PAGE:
Sunday, November 28, 2010

5 Reasons You Should Be Using Google Webmaster Tools More Than You Do

Amplify’d from
5 Reasons You Should Be Using Google Webmaster Tools More Than You Do
Google has offered an array of free tools to users and Webmasters in order to improve their user’s experience and the relevance of their search results. One such tool is Google Webmaster Tools.  
Most Webmasters never look in their account until they experience a problem. This is a mistake because there is valuable information on your site’s performance that can help you improve your reach.

#1 Find low hanging fruit

Webmaster tools provides a summary of search queries. All though this is a small amount of data, it is possible to find queries for which you have received impressions, but no clicks. And since there are no clicks, it does not show up in Analytics.
Go to “Your site on the web -> Search Queries” to access this information.
You will be given a graph and columns similar to Google Analytics. Look for words that are not on the first page, i.e. position “32″ and start looking at ways to improve their position.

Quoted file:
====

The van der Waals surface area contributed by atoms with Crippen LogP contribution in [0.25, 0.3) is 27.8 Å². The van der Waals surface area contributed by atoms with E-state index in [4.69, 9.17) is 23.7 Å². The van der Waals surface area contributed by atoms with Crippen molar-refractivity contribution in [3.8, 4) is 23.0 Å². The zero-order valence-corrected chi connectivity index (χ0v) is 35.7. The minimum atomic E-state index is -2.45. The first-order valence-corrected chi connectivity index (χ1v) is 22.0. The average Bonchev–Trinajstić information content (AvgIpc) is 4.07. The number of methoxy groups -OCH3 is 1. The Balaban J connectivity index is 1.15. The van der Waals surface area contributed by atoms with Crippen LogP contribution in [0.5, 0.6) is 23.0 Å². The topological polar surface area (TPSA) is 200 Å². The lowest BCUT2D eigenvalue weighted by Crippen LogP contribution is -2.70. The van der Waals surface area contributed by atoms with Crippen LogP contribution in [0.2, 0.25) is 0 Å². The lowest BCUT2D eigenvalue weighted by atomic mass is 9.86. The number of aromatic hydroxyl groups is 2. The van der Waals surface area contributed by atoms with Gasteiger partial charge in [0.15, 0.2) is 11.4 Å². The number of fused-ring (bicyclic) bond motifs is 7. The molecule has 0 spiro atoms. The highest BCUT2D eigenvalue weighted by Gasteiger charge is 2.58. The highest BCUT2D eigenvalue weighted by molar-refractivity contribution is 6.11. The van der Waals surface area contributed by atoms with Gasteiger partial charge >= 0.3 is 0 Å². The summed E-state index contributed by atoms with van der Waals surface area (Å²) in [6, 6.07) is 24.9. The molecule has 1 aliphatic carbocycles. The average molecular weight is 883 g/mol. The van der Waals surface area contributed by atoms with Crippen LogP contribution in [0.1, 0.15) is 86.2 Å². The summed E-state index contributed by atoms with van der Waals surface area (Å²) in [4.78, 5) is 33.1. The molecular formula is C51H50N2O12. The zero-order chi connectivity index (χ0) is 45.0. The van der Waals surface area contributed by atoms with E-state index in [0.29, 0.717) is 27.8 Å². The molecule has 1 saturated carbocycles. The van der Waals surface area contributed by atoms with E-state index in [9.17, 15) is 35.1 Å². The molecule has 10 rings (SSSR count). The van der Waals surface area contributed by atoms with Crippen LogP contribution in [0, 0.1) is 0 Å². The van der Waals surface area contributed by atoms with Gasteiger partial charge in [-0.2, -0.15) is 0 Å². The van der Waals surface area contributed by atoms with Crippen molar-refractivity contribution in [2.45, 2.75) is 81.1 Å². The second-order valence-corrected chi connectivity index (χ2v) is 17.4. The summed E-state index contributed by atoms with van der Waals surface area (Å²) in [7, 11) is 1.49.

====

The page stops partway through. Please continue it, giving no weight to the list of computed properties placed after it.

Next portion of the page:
**See Dave’s point in the comment about click through rates.

#2 Monitoring speed

All though I look tools like pingdom to test my site’s speed, Google actually provides a graph so you can check your progress over time. This is unusual for Google since they do not like to reveal to much information about how they grade sites.
Since Google has incorporated speed as a ranking factor, it is important to see how Google thinks your site performs. According to Cutts, they will not penalize a site for being slow, just reward a site for being fast. But, if your site is slow and your competitor is fast it has the same effect.
Go to “Labs -> Site Performance”:
Google Speed Test
As you can see, one of my sites is performing poorly. No wonder, because it is a Magento site, which I no longer recommend btw.
This graph has prompted me to move the site to a new host that specializes in hosting Magento. Hopefully, we will see an increase in speed on this graph soon.

#3 Identifying Indexation Rates

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